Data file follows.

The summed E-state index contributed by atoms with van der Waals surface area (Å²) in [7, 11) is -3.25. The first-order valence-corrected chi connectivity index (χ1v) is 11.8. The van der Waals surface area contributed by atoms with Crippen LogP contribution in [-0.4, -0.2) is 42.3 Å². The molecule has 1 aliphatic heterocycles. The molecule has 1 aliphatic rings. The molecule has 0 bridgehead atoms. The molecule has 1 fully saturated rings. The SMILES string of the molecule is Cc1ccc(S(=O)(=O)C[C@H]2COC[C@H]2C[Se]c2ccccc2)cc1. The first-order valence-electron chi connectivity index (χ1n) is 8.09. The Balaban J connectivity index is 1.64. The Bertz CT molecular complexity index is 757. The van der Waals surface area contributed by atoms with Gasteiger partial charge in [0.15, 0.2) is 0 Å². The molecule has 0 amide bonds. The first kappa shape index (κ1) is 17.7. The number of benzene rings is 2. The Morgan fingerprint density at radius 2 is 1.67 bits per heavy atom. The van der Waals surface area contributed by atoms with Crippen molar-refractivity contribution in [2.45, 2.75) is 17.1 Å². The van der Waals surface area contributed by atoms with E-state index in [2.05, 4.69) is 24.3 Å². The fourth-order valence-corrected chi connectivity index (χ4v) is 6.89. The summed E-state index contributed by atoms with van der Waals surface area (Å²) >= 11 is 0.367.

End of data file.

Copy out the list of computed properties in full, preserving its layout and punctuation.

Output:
The summed E-state index contributed by atoms with van der Waals surface area (Å²) in [7, 11) is -3.25. The first-order valence-corrected chi connectivity index (χ1v) is 11.8. The van der Waals surface area contributed by atoms with Crippen LogP contribution in [-0.4, -0.2) is 42.3 Å². The molecule has 1 aliphatic heterocycles. The molecule has 1 aliphatic rings. The molecule has 0 bridgehead atoms. The molecule has 1 fully saturated rings. The SMILES string of the molecule is Cc1ccc(S(=O)(=O)C[C@H]2COC[C@H]2C[Se]c2ccccc2)cc1. The first-order valence-electron chi connectivity index (χ1n) is 8.09. The Balaban J connectivity index is 1.64. The Bertz CT molecular complexity index is 757. The van der Waals surface area contributed by atoms with Gasteiger partial charge in [0.15, 0.2) is 0 Å². The molecule has 0 amide bonds. The first kappa shape index (κ1) is 17.7. The number of benzene rings is 2. The Morgan fingerprint density at radius 2 is 1.67 bits per heavy atom. The van der Waals surface area contributed by atoms with Crippen molar-refractivity contribution in [2.45, 2.75) is 17.1 Å². The van der Waals surface area contributed by atoms with E-state index in [2.05, 4.69) is 24.3 Å². The fourth-order valence-corrected chi connectivity index (χ4v) is 6.89. The summed E-state index contributed by atoms with van der Waals surface area (Å²) >= 11 is 0.367.